Launched in 1960 the USS Thresher was the fastest submarine of its day. It was a nuclear powered attack submarine – a submarine hunter killer.
This was back in the early days of nuclear powered vessels and a lot of experimentation was happening. In 1961 while docking in Puerto Rico the Thresher turned off its Nuclear Generator (standard practice in port) and ran on a backup diesel generator. Unfortunately the diesel broke down and she had to resort to battery. When it became clear the diesel could not be repaired the officers attempted to restart the nuclear generator, but the battery charge was too low. So the embarrassed Captain had to ask another ship for a loan of some cables and then connected them to the diesel submarine, USS Cavalla, for a jump start.
In April 1963 the Thresher was engaged in deep diving tests off the coast of Boston. The lives of 129 crew and shipyard personnel were lost in one of the worst submarine disasters in history.
Subsequent efforts to recover the boat failed. All through 1963 and 1964 the shortcomings of the USS Navy rescue equipment for deep dive situation became evident. The Thresher was found in 1964 in five major sections spread out over a 33 acre wide area of the sea bed, and was photographed to ascertain the cause of sinking.
I grew up with the tale of the Thresher because of a subsequent prank. I was born in 1963 so I have no direct memory of the events, but a bit of detective work will turn up the newspaper clippings of the day dated March 29th to March 31st or thereabout in 1966, three years after the sinking.
In those days we used to spend every summer holiday in Kilkee, County Clare in the West of Ireland. So it was big news in March 1966 when a mystery enfolded. A three foot cylinder bearing the name Thresher and with radioactive markings was found on the beach in Kilkee the far side of the Atlantic from the sinking.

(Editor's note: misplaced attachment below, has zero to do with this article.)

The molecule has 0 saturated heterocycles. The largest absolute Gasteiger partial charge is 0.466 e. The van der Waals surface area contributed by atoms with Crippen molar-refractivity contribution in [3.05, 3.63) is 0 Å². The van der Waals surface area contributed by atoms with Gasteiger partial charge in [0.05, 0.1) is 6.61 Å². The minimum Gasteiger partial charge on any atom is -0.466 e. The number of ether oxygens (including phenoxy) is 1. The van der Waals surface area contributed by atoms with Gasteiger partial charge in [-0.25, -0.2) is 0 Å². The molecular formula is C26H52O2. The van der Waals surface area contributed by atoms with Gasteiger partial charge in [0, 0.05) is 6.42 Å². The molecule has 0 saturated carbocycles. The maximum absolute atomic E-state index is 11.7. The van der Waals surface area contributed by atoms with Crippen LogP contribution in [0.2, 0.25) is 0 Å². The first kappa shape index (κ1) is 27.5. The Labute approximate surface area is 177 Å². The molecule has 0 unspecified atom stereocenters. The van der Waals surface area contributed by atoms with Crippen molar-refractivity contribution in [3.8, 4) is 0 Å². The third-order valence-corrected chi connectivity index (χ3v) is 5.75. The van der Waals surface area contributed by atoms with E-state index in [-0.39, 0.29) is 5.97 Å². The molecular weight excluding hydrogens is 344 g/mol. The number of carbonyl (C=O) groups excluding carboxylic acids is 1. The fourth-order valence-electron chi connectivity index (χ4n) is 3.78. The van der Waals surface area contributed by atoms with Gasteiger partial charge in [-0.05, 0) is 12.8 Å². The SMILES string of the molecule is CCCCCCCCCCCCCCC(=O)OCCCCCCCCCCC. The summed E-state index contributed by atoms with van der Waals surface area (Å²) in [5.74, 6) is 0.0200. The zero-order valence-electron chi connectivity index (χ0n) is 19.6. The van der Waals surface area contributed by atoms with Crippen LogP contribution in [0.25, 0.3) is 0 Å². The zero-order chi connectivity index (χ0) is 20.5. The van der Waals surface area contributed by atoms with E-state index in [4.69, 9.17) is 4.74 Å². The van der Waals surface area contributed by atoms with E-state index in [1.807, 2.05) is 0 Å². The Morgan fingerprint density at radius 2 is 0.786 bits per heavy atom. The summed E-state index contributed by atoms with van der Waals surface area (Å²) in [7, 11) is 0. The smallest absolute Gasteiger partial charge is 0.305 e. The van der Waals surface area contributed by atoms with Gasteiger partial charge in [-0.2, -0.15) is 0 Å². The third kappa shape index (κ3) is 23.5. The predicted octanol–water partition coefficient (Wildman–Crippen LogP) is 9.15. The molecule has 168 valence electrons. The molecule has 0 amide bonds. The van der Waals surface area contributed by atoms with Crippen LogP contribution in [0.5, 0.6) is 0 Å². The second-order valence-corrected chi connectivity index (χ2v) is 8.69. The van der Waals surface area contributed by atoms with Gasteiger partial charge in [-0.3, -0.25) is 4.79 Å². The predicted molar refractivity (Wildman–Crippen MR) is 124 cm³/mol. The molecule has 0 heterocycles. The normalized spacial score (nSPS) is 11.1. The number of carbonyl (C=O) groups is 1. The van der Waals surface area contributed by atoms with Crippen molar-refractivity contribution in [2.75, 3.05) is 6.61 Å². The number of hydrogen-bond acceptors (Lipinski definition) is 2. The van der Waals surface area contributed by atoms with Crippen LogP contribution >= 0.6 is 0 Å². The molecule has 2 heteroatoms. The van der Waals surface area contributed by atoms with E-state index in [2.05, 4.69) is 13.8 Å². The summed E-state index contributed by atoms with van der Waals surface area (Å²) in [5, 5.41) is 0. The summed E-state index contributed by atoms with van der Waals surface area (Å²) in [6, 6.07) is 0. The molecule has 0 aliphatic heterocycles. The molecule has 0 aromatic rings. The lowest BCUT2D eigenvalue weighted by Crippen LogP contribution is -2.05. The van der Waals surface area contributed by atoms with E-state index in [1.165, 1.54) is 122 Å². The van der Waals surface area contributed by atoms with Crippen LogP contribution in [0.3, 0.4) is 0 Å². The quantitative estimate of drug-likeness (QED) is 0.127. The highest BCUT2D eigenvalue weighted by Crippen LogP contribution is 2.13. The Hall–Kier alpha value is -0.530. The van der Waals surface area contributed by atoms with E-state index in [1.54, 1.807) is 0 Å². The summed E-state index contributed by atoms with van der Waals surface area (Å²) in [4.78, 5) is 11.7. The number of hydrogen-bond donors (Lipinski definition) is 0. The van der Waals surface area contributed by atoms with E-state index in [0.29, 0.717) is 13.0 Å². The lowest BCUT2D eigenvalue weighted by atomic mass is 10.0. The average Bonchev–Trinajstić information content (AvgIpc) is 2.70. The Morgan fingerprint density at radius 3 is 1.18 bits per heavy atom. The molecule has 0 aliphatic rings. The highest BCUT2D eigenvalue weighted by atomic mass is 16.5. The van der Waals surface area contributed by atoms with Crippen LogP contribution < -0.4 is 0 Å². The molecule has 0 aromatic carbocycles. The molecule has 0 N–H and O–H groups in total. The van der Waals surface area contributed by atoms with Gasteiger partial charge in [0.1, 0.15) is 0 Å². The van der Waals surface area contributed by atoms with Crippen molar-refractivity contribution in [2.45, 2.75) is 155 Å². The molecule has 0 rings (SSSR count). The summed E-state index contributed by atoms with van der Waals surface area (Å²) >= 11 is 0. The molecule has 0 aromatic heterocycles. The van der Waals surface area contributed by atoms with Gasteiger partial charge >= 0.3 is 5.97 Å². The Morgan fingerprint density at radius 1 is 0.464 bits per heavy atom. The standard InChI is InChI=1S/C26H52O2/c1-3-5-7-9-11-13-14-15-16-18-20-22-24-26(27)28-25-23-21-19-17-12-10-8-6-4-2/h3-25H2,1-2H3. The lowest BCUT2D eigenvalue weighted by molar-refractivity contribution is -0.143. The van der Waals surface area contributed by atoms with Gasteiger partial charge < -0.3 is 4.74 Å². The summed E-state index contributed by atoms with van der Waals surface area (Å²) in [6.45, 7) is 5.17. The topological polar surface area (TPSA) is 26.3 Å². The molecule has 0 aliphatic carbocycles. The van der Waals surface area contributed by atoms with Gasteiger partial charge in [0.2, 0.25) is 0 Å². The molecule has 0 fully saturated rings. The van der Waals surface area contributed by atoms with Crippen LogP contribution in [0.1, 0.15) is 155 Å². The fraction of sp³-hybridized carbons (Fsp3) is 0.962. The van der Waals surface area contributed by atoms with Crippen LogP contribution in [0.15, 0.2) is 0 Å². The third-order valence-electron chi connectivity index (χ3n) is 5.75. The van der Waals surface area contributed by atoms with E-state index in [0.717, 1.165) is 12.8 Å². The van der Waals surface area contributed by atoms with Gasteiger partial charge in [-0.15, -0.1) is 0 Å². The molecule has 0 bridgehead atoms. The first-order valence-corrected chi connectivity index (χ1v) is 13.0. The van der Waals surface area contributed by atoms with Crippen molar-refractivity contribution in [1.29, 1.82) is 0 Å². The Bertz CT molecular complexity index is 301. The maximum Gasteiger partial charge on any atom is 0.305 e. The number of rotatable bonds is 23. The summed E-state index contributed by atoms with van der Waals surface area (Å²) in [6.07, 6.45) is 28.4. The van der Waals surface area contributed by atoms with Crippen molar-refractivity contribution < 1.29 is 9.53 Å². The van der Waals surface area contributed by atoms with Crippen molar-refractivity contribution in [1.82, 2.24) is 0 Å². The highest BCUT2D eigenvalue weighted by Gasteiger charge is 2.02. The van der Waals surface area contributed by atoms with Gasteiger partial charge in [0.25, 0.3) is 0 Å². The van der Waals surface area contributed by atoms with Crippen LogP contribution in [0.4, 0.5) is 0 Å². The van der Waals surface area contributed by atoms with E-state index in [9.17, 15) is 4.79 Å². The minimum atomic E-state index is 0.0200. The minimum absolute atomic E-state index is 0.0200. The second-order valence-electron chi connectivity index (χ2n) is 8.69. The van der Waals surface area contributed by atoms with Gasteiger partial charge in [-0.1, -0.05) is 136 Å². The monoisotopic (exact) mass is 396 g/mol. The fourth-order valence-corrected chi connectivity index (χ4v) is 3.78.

The Irish police informed the US Navy as a precaution, but had already established that the object was not radioactive. Two US Navy officers stationed at the Nuclear Submarine base in Holyloch in Scotland were dispatched to retrieve the “object” and it was a mini-media storm. The events were widely picked up by news media around the world.
The truth, as I heard it, was that some local wags in Kilkee painted up an old barrel and decked it up with markings to make it look like debris from the wreck. They then placed it on the beach to be found by a local beachcomber, Jerry McDermott. Nicknamed “Sailoil” this simple man was, as we say in Ireland “a bit touched”. Today we would say he is on some spectrum. The traditional Irish rendition is “leag Dia lámh air” meaning “God laid a hand on him” or “God touched him” hence “touched”. He was the perfect innocent straight man to perpetrate the prank.
Sailoil proudly bore his prize home and stored it under his mothers bed. The news of the fine percolated out into town and caused a bit of consternation when people saw the nuclear markings. So experts were sent for, armed with geiger counters to scan the object. The press showed up and the hoaxers celebrated with pints as they watched the whole thing unfold on the News. In 1966 this was the equivalent of “going viral”.
As I say my memory of these events is third hand hearsay. If you know better let me know!